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Were you wrongfully dismissed?

We receive calls almost daily from employees who have been wrongfully dismissed and do not know it. We also receive calls almost every day from employers who have wrongfully dismissed an employee and fail to realize the potential significant ramifications (particularly when no employment contract exists).

Wrongful dismissal typically arises when an employee has been terminated without proper notice. While an employee can be terminated without cause for essentially any reason (barring discriminatory reasons), the employee must be given adequate notice or pay in lieu to avoid a wrongful dismissal claim.

A. Statute

The Employment Standards Act sets out the minimum notice required when terminating an employee without cause. It provides for the following entitlements based on the amount of time an employee has been employed:

  • after 3 months of consecutive employment, at least 1 weeks’ notice or pay is required

  • after 12 months of consecutive employment, at least 2 weeks’ notice or pay is required

  • after 3 years of consecutive employment, an additional week’s notice or pay for each additional year of service, up to a maximum of 8 weeks.

The Employment Standards Act is the floor and not the ceiling, unless an employment contract says otherwise (to be discussed in a further post) Employees and employers must be aware of the rights under the common law.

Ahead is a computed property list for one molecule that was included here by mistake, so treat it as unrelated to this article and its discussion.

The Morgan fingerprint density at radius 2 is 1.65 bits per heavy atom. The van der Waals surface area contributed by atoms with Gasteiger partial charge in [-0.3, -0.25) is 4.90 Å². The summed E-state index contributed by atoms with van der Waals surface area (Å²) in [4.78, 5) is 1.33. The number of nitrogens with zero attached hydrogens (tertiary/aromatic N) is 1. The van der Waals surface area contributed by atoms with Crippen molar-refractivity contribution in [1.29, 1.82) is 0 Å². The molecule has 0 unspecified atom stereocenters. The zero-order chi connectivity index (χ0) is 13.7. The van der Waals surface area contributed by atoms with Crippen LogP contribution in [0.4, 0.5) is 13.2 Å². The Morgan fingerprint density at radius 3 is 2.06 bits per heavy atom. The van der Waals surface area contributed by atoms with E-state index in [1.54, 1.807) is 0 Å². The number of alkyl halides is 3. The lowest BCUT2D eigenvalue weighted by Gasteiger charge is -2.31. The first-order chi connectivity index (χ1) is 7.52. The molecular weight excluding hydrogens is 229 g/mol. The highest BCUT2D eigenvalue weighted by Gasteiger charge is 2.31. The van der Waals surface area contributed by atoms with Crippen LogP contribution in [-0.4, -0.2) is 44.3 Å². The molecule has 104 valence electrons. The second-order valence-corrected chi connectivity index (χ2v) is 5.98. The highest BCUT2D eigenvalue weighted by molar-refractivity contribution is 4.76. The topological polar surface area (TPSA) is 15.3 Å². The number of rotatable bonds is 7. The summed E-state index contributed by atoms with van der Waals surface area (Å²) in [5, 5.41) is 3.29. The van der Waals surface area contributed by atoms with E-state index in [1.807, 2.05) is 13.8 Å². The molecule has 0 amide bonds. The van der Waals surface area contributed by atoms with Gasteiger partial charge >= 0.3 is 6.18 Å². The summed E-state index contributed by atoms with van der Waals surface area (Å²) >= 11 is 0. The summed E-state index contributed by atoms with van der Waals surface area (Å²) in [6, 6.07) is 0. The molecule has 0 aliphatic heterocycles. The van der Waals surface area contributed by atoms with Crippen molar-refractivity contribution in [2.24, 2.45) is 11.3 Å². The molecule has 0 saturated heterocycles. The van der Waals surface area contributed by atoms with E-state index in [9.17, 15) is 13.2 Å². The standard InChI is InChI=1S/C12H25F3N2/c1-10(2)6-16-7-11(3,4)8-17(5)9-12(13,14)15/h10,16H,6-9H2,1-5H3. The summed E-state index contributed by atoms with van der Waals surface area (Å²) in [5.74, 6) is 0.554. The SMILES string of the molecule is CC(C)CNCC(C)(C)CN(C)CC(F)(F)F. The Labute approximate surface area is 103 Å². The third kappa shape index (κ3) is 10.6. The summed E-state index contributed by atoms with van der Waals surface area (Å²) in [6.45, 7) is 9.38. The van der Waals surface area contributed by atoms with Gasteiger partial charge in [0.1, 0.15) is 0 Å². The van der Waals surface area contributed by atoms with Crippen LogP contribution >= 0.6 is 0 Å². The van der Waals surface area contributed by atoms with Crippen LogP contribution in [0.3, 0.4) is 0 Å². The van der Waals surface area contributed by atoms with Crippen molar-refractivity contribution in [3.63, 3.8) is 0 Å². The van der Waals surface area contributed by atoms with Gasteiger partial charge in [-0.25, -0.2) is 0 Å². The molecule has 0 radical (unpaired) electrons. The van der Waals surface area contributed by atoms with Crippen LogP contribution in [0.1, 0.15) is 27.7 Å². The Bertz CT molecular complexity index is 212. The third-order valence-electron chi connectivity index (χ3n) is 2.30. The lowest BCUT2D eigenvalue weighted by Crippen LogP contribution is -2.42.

B. Common Law

Employees who have been terminated without cause and not given proper notice or pay in lieu may be entitled to amounts above and beyond those set out in the Employment Standards Act. The common law refers to the laws based on legal precedents established by the courts, rather than the legislative authorities.

Take for instance the example of Mr. V. He worked for the same employer in a management level position for almost 20 years. He was terminated at the age of 60 without cause and given eight weeks pay in lieu of notice (representing the maximum entitlements under the Employment Standards Act). He did not have an employment contract. Based on his age, length of service, and position, it was determined that proper notice was 20 months, not eight weeks. His employer was required to pay him for the additional amounts he was entitled to as a result of the wrongful dismissal.

What can you do as an Employee or Employer?

If you are an employee who has been terminated, phone Travis Sippel at Bradbury Sippel right away for a discussion as to whether you have been wrongful dismissed and what you may be entitled to claim from your employer.

If you are an employer, Travis Sippel at Bradbury Sippel can assist in ensuring that your employment contracts contain the proper language to protect your business from having to pay anything beyond the entitlements under the Employment Standards Act. You should also consult Bradbury Sippel prior to terminating the employment of an employee to ensure it is done in a way to minimize liability to your organization.

Travis Sippel is one of the leading employment lawyers on Vancouver Island. He works with both employees and employers on a variety of employment matters, including employment contracts, workplace policies and procedures, wrongful terminations, constructive dismissal claims, workplace investigations and human rights complaints.

Travis Sippel can be contacted by phone at 1-250-824-2423 or via email at

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